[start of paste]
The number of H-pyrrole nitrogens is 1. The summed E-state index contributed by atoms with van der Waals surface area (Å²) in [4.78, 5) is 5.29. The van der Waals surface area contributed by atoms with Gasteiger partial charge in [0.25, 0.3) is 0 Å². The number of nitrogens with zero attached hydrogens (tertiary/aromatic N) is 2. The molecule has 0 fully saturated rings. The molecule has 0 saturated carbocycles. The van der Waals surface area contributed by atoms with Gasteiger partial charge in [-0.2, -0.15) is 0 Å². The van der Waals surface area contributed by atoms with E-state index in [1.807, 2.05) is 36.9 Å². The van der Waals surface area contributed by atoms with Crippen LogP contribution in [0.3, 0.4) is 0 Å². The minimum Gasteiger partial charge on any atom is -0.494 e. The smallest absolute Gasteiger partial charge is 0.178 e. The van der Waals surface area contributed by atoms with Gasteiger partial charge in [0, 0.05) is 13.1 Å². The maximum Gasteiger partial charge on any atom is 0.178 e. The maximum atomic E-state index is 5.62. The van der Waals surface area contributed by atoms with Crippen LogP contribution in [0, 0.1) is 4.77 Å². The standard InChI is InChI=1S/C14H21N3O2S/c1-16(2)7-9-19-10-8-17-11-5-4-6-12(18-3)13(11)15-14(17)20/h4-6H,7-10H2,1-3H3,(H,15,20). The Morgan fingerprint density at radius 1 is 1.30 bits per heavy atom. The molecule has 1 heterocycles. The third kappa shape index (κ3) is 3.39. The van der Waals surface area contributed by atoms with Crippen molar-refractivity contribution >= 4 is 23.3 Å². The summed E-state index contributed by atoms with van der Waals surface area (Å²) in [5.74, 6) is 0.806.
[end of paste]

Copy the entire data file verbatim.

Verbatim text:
The number of H-pyrrole nitrogens is 1. The summed E-state index contributed by atoms with van der Waals surface area (Å²) in [4.78, 5) is 5.29. The van der Waals surface area contributed by atoms with Gasteiger partial charge in [0.25, 0.3) is 0 Å². The number of nitrogens with zero attached hydrogens (tertiary/aromatic N) is 2. The molecule has 0 fully saturated rings. The molecule has 0 saturated carbocycles. The van der Waals surface area contributed by atoms with Gasteiger partial charge in [-0.2, -0.15) is 0 Å². The van der Waals surface area contributed by atoms with E-state index in [1.807, 2.05) is 36.9 Å². The van der Waals surface area contributed by atoms with Crippen LogP contribution in [0.3, 0.4) is 0 Å². The minimum Gasteiger partial charge on any atom is -0.494 e. The smallest absolute Gasteiger partial charge is 0.178 e. The van der Waals surface area contributed by atoms with Gasteiger partial charge in [0, 0.05) is 13.1 Å². The maximum Gasteiger partial charge on any atom is 0.178 e. The maximum atomic E-state index is 5.62. The van der Waals surface area contributed by atoms with Crippen LogP contribution in [0, 0.1) is 4.77 Å². The standard InChI is InChI=1S/C14H21N3O2S/c1-16(2)7-9-19-10-8-17-11-5-4-6-12(18-3)13(11)15-14(17)20/h4-6H,7-10H2,1-3H3,(H,15,20). The Morgan fingerprint density at radius 1 is 1.30 bits per heavy atom. The molecule has 1 heterocycles. The third kappa shape index (κ3) is 3.39. The van der Waals surface area contributed by atoms with Crippen molar-refractivity contribution >= 4 is 23.3 Å². The summed E-state index contributed by atoms with van der Waals surface area (Å²) in [5.74, 6) is 0.806.